See our June 6 update: The Actors Gang is mounting a one-night-only staged reading to bring the production back, with four of the original eight actors, as a fundraiser for the NoH8 Campaign.
A SoCal production of the Tennessee Williams classic Cat On a Hot Tin Roof was canceled today after a homophobic outburst in the audience led to a physical confrontation, the firing of an actor, and an apparent cast revolt.
Those are the allegations we gathered after speaking to audience member Tim Sullivan, a Hollywood director who was at the Repertory East Playhouse to support his friend, Anton Troy, performing the roll of Brick.
The theater announced in a statement today that the run of the play was “suspended” through its June 14 end date as a result of “cast members leaving the show with no time to adequately re-cast their parts … “
According to Sullivan, a man in the audience was allegedly drunk and heckling the performers during Saturday night's performance. He said he saw the guy drinking up during intermission.
The play addresses sexual repression at a time when being “out” is not even narrowly accepted.
The heckling had been building up, Sullivan alleged, with whistling and cat-calling aimed at the character Maggie, as if the heckler and his friend “were at a strip club.”
The main heckler crossed the line during the play, Sullivan said, when, at the moment Brick is asked why he rejected a kiss from Maggie. At that point, the heckler called out something like, “Because he's a fag,” according to the director.
At that point the actor playing Big Daddy, John Lacy, went into the audience to confront the man, Sullivan said. Before the heckler's friend could throw a punch, Sullivan and his pal (Rob Vinton, son of Bobby) jumped in and subdued both men, he said.
“It was almost like he [Big Daddy] was still in character,” Sullivan told us:
Me and Rob go down there and I grab the heckler by the shoulders and take him to the door like a bouncer. The other guy tries to swing, but Rob blocks him. The audience applauds. John Lacy says, 'Is everybody okay, do you want us to continue?' The rest of the play has more resonance than ever.
Except, Sullivan says, that he soon learned that Lacy had been fired by the theater (which was also the play's producer) for going into the audience to confront the heckler. The actor who'd been heckled, Anton Troy, then announced on Facebook that he quit the production.
Troy stated this yesterday:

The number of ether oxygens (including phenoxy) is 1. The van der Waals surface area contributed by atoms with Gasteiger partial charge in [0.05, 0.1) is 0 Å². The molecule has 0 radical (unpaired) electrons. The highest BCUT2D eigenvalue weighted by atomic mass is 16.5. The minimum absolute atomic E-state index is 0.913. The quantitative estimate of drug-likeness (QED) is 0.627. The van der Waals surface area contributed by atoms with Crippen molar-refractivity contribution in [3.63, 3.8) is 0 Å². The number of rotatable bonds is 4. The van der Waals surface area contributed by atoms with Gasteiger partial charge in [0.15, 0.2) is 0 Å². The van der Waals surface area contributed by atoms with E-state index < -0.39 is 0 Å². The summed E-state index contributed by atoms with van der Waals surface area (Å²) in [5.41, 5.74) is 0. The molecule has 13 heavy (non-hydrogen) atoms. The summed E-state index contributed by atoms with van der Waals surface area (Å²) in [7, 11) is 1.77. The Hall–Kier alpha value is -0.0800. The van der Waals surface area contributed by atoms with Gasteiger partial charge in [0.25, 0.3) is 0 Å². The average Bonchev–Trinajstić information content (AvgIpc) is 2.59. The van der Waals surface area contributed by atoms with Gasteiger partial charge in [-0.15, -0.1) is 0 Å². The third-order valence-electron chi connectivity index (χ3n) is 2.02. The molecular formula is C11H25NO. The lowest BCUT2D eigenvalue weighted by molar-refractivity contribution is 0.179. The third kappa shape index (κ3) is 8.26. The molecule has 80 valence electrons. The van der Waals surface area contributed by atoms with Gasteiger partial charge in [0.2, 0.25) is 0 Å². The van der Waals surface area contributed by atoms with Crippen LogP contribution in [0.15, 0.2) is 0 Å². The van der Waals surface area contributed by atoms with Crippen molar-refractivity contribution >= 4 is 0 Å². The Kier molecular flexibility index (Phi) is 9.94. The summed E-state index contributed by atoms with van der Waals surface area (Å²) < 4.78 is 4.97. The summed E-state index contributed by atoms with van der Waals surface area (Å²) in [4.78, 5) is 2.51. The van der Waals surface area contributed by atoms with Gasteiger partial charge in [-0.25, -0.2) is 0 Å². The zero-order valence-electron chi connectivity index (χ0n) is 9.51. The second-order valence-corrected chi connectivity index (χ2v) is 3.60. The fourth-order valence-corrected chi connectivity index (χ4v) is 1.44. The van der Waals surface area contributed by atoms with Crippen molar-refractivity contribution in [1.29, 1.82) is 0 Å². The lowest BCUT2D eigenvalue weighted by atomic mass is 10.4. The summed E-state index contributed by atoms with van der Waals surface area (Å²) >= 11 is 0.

I support my cast mate – – no John Lacy means no Anton Troy. I will not support homophobia or an establishment that doesn't support its talent. Hate in any form is not something I choose to subscribe to. John is a seasoned professional and an honorable man. It should never escalate to a point where the talent has to handle an unruly drunk in the audience themselves regardless of the outcome. Producers dropped the ball, the fish stinks from the head on down.
Sullivan agreed, alleging that, “There were no producers or security inside during the whole production.”
“I as an audience member shouldn't have to protect the actors from an attack from a drunken homophobe,” he said. “Then the theater fires John?”
The play was being primed for a wider tour outside Santa Clarita, Sullivan said. But it looks like that's not going to happen now.
We reached out to Repertory East Playhouse for its side of the story but had yet to hear back. In a statement the theater said this:
The management of the REP regrets that this situation was not brought to their attention sooner and would like to assure future audiences that disruptive behavior, including disparaging remarks from the audience, incidents of bullying or hate speech, and racial, discriminatory or homophobic utterances, will not be tolerated and offending parties will be asked to leave the theater.
[Added at 4:04 p.m.]: We had also contacted Emily Low, who played Maggie, for her side of things. She got back to us.
The actress wanted to make a few assertions:
– The main heckler was not, as has been alleged, her boyfriend. That's a rumor to “vilify and slander me,” Low said. She said the two men in the audience were acquaintances at best, a duo among hundreds she says she invited through social media or other means.
– She never supported the hecklers' side of things, as has also been alleged. Low says her perspective was that violence should never have been threatened or used by either side. Actors have to deal with good and negative reactions, she said, and have to be professional about it.
She also said she was “flabbergasted” when she discovered that John Lacy had been fired. “I don't think John should have been fired.”
“I do not condone what the hecklers were saying at all,” Low said. “I'm a supporter of gay rights and certainly not on the opposing side of that in any way.”